Daily Forex Commentary

21 December 2017 - GBP lower on more UK government woes. NZD jumps as Q3 GDP beats expectations. EUR awaits Catalonia elections.

By Nick Parsons

Thursday 21 December



British Pound (GBP)

This is the shortest day of the year in the Northern Hemisphere; a turning point in the calendar from where we can enjoy an extra two minutes of daylight every evening for the next 182 days. It all adds up: two minutes per day, a quarter of an hour per week and an hour per month. Short as the daylight is today, it may still feel like a long day in foreign exchange markets as currencies struggle to gain much traction in either direction. In an otherwise quiet Asian session, the pound as been weakest of all the majors as the Deputy Prime Minister Damien Green became the latest Ministerial resignation from Government. After Theresa May finished her last Question Time of the year in the House of Commons yesterday, the GBP was up at USD1.3410; this morning it is almost half a cent lower at 1.3360. The IMF yesterday released its annual report on the UK economy, with its Managing Director Christine Lagarde in London for a Press Conference. The IMF had been criticised 18 months ago for taking sides with former Chancellor George Osborne in the run-up to the EU referendum. Defending its forecasts, Ms Lagarde said that, “the Brexit referendum result and the decision to invoke Article 50 are already having an impact on the economy even though the UK is not planning to leave the EU until 2019. She added, “We feared that if Brexit was decided upon, it would most likely entail a depreciation of sterling, an increase in inflation, a squeezing in wages and a slowdown and a reduction of investment. What we are seeing is that that narrative we identified as a potential risk is being rolled out as we speak. It’s not experts talking, it’s the economy saying that. Our forecast is 1.6 per cent GDP growth this year and 1.5 next year, which relative to the upward revisions we are advocating for other advanced economies is a bit of a disappointment.” The IMF’s statement concluded, “Despite a strong recovery in global growth and supportive macroeconomic policies, the impact of the decision to exit the European Union has weighed on private domestic demand. Business investment growth has been lower than would be expected in the context of strong global growth and high levels of capacity utilization, owing to heightened uncertainty about economic prospects.” With only UK government borrowing figures due for release today, the pound opens in Europe at USD1.3360 with GBP/AUD at 1.7445 and GBP/NZD at 1.9085.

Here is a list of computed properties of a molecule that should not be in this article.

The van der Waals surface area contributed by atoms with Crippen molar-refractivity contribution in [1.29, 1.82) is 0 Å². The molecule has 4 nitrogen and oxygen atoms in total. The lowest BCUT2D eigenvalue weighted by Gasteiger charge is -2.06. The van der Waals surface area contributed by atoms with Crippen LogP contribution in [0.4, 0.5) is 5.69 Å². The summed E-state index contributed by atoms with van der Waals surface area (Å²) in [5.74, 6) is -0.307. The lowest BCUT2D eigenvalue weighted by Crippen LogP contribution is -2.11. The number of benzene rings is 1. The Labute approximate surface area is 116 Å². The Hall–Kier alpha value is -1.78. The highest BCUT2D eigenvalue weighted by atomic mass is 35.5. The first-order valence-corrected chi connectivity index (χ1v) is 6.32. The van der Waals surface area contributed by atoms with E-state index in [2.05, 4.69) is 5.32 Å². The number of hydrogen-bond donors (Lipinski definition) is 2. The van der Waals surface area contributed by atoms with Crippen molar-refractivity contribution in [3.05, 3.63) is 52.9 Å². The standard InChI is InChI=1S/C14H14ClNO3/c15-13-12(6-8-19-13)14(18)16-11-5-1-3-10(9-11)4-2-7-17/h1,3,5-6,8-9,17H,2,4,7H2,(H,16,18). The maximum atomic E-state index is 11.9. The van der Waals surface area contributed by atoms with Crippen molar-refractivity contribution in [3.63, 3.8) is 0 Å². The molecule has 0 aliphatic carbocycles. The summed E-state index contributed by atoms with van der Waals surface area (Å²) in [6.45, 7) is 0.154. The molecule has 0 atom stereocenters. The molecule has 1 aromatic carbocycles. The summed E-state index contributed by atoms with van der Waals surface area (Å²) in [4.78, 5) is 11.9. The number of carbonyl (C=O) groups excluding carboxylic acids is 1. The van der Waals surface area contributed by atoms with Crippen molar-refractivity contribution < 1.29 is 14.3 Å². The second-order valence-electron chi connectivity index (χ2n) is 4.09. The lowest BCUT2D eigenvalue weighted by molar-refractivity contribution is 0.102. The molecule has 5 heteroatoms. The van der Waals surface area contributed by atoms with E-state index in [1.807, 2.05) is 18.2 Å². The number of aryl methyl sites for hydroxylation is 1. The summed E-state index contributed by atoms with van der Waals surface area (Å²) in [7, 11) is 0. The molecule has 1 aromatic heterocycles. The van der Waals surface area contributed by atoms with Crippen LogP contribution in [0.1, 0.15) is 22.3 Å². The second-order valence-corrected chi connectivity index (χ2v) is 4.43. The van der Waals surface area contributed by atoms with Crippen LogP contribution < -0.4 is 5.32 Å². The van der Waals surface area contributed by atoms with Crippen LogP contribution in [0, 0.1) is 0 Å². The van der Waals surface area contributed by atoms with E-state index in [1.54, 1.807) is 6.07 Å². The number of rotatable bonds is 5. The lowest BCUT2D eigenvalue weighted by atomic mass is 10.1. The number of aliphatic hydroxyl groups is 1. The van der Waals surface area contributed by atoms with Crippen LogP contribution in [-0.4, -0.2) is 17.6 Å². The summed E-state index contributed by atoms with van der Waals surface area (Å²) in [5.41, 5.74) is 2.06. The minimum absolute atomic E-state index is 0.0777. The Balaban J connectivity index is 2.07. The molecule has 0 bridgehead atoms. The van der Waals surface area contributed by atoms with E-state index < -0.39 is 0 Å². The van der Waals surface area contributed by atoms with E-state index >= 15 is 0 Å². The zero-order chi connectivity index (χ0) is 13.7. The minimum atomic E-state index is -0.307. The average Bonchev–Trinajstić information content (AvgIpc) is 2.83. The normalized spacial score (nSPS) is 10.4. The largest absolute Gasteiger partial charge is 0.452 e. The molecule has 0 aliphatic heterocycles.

US Dollar (USD)

USD/GBP expected range: 1.3310 – 1.3410

The Dollar fell steadily across time zones on Wednesday, unable to gather much support either from strong economic data (existing home sales), higher bond yields or a rallying stock market. By the end of the London afternoon its index against a basket of major currencies had fallen to 92.83; its weakest level for a fortnight. The fall came – and we are wary of inferring causality – as the 3-month cross-currency basis swap (the price of borrowing dollars) suddenly reversed the move of last week which had persistently weighed down on the EUR/USD exchange rate. US 10-year bond yields hit 2.48%; their highest since March, whilst their German equivalent hit only a 2-month high of 0.41% yesterday. The spread between the two of 207bp is the widest since Q2 but it does not seem yet to be a driving factor in currency markets. Nor, for the moment do 2-year US rates of 1.82%, even though their German counterparts still yield minus 70bp; a huge 2.52% yield advantage which the ECB is in absolutely no rush to reverse. For the day ahead in the US, there’s a bumper crop of economic data releases: The third estimate of Q3 GDP, weekly jobless claims, the Philly Fed index, the Chicago Fed index of national activity and then November’s leading economic indicator. The US Dollar index opens in Europe at 92.96.



European Euro (EUR)

GBP/EUR expected range: 1.1150 – 1.1320

The euro followed up on Tuesday’s rally with a second day at the top of the FX league table on Wednesday; all of its gain coming very late in the European day and in the New York morning. The absolute magnitude of the move was not great – a 40 pip rise from 1.1843 to 1.1885 but the market was so quiet generally that it was enough for the EUR to take top spot. The big event in Europe today is political rather than economic as the Spanish region of Catalonia goes to the polls. The election was called by the Spanish prime minister, Mariano Rajoy, at the end of October when the central government took control of Catalonia and sacked the regional government after it staged an illegal independence referendum and made a unilateral declaration of independence. The latest opinion polls suggest Catalonia is set for a hung parliament, with the pro-independence Catalan Republican Left party (ERC) vying for first place with the unionist, centre-right Citizens party. Article 155 of the Spanish constitution – which allowed Prime Minister Rajoy to sack the Catalan government and call elections – will remain in force until a new government has been agreed and a new regional president elected by the Catalan parliament. For the moment, and indeed for the forseeable future, no government in Europe is willing to support a Catalonian push for independence and the exiled leader of the secessionists, Carles Puigdemont, could well face arrest should he return from Belgium. With no economic data of any note today, the EUR opens in Europe this morning at USD1.1865 and GBP/EUR1.1265.

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